English tutoring ‘fun and rewarding’ for Creston Community Literacy Award winner

Web Lead

  • Sep. 17, 2013 1:00 p.m.

When Linda Price was named the 2013 recipient of the fourth annual Creston Community Literacy Award it didn’t come as a surprise to those who know her.

Price has a long history of working with refugee families in Creston, and in Calgary before she and her husband, Don, retired. In Calgary, her friendship with a refugee family led her to become an English language tutor.

“It was amazing how I got into tutoring because I don’t have a background in teaching, but we did have one our children who had a tutor for her reading, so I kind of learned a lot there,” said Price.

Her first foray came when her friend learned she was losing her job in a hospital laundry as a result of reorganization.

“Her husband asked me if I would take the job of being her tutor,” she recalled.

Only a short time earlier, Don had informed her that their most recent trip to volunteer in Guatemala would have to be their last as they had to focus on finances as he prepared for retirement.

“I said to him, ‘If I can find a little job to make some money, can we go back one more time?’ ”

She initially refused to consider tutoring her friend, even though there was funding available to pay for the work.

“I said ‘No, I don’t have any training,’ and then I went and talked to Don’s secretary, thinking she might be able to do it or recommend someone who could.

“She said, ‘If they are your friends, they trust you, so you will be her best tutor.’ I tutored her through two sessions and I made $2,500. It was perfect. God helped me get back to Guatemala and I was able to give Bonnie her lessons.”

In the process, Price learned she had a passion for working one-on-one with people who need to develop their language skills.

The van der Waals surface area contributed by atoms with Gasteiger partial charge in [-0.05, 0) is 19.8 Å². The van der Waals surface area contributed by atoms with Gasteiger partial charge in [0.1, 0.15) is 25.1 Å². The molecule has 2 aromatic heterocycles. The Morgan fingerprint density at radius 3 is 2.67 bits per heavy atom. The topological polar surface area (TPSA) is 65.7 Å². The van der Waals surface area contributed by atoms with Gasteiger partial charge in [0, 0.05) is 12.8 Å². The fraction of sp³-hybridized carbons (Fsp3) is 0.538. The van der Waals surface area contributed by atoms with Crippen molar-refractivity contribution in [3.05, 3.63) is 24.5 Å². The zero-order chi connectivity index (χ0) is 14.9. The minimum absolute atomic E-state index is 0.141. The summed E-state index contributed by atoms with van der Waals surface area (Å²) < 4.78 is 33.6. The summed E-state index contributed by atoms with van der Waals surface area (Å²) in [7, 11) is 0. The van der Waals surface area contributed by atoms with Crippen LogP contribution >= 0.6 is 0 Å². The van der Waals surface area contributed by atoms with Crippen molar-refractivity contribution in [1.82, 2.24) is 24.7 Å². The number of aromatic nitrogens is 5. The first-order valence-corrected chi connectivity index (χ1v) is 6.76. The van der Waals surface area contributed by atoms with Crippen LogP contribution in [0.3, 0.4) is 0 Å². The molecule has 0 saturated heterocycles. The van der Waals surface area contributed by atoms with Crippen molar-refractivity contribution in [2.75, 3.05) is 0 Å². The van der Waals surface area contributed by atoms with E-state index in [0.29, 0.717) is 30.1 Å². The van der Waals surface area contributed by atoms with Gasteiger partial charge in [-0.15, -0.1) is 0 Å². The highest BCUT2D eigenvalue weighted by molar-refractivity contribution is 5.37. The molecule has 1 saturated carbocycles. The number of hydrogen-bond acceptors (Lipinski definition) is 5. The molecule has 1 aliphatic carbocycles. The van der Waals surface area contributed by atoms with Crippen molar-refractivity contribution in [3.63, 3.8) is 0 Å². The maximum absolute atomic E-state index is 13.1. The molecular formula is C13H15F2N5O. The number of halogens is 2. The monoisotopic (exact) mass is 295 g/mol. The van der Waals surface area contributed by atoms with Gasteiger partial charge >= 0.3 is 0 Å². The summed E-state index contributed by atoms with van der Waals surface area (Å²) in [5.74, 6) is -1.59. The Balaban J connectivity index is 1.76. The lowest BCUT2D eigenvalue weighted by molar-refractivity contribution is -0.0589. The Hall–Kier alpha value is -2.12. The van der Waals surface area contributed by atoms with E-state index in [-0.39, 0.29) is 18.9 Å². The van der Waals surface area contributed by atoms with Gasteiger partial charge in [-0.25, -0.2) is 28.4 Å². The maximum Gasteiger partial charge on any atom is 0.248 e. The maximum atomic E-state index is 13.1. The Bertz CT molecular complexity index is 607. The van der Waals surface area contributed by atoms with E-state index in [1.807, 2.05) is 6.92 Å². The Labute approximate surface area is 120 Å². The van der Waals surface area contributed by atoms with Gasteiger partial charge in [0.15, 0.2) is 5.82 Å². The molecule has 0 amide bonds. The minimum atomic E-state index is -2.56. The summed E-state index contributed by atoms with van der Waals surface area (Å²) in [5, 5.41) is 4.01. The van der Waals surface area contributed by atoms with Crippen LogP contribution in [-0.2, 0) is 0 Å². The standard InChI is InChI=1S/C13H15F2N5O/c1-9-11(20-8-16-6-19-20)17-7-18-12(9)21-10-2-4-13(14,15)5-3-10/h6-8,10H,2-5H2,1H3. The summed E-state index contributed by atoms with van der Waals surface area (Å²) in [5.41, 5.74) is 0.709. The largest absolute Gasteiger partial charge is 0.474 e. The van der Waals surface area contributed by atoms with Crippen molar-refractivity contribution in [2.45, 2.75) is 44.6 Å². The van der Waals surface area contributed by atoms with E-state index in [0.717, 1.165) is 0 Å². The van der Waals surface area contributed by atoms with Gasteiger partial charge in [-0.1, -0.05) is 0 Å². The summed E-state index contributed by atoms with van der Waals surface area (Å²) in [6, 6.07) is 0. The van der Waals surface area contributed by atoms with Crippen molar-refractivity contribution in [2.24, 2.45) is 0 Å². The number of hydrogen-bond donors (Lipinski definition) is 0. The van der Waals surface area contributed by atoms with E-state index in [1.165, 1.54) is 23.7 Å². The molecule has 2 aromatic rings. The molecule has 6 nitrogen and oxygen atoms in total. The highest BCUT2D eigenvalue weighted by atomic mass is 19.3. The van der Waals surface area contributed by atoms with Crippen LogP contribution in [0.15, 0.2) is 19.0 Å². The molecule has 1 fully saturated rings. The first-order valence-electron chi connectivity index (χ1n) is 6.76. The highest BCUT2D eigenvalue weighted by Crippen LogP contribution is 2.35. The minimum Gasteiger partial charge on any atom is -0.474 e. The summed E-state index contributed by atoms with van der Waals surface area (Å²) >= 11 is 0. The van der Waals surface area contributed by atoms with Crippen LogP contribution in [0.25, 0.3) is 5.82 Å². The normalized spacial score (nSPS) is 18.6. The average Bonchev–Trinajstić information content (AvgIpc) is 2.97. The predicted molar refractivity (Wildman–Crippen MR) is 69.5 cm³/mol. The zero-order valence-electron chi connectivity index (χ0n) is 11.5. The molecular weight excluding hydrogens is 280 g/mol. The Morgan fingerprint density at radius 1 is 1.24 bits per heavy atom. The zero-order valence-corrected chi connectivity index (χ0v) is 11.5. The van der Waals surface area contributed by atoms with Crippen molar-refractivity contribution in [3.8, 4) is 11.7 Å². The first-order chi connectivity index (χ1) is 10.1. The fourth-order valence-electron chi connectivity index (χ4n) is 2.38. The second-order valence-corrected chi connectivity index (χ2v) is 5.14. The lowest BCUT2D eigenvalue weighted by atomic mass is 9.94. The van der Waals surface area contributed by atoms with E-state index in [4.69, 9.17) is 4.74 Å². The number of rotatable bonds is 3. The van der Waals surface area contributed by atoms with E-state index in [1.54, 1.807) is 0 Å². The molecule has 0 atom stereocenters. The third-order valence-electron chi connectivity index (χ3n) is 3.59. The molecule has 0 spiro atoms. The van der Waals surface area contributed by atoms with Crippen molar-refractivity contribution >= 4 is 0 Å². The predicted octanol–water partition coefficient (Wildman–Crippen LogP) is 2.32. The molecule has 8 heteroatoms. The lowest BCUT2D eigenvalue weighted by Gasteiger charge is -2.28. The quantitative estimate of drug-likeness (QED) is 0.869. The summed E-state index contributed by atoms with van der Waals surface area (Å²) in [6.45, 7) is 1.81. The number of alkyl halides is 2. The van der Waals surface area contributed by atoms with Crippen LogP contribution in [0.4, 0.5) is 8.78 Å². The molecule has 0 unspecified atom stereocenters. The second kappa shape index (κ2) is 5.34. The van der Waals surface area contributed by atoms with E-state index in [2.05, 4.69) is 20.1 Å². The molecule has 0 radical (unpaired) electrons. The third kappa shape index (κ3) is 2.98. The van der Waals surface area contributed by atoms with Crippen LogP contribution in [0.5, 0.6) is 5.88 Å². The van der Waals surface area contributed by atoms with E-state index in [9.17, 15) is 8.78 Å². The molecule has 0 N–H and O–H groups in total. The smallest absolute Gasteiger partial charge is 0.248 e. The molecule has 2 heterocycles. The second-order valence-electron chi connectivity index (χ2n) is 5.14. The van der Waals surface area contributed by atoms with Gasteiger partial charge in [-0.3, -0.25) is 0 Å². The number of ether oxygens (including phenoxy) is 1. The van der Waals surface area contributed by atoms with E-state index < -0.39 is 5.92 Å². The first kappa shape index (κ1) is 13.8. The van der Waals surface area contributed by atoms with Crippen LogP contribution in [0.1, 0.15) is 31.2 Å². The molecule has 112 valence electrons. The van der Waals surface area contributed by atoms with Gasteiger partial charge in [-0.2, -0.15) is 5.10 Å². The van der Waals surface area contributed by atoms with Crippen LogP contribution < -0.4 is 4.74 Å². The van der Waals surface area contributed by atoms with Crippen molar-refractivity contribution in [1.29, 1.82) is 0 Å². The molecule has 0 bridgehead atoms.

“Tutoring is so much fun and it’s really rewarding. After that I had the confidence.”

She continued in Calgary and then connected with Columbia Basin Alliance for Literacy when she and Don moved to Creston, where they also became involved with the Creston Refugee Committee. She had always worked with women and her first CBAL assignment was with a woman.

“And then they paired me with a man and I learned that it’s really fun to teach men — they are so conscientious and it’s been really good working with them,” she laughed.

One of her most rewarding experiences was in working with a Taiwanese man who was not a refugee.

“Taupis worked so hard,” she said. “Now, five years later, if you meet him on the street and talk to him you will hardly hear an accent.”

Price credits CBAL for having an excellent training program for tutors.

“And Linda (Steward, community literacy co-ordinator) is so good about having meetings about the latest stuff that’s available. She treats the volunteers so well — and there are always good snacks while you are there, too! …

“I found some books I really liked and right away she ordered more — she’s been really good that way. They do have some really good resources here.”

Tutoring doesn’t always involve teaching basic language skills, Price said. Recently, she was tutoring one man to get his Food Safe certificate, another for his Canadian citizenship test and a third for his learner’s licence.

“He passed after failing 22 times,” she said of a man who had only been in Canada for six months. “There are no translated materials for Karin, the language he speaks, so it was a real challenge — he just worked and worked and worked at it. I got so tired of teaching words that we don’t use in everyday language. But now I am really up to date on driving laws!”

She is constantly on the lookout for new materials, especially photos to make into flash cards that illustrate words. She sometimes turns those flash cards into playing cards to play Go Fish. She combines language teaching with lessons on manners.

“If you take a card and don’t say thank you, you have to give the card back,” she smiled. “And we get lots of laughs!”

Price said tutoring is rewarding and recommends the work to anyone who likes working with people.

“You don’t have to be a teacher — you just have to love the people you are working with,” she said. “Pretty soon you get so they are part of your family and you are part of their family. It’s been a really good experience. It’s really rewarding.“

Previous Creston Community Literacy Award winners were Kootenay Employment Services (2010), Family Place (2011) and former Creston librarian Ann Day (2012). For more information about CBAL Creston and tutoring opportunities, contact Linda Steward at lsteward@cbal.org.


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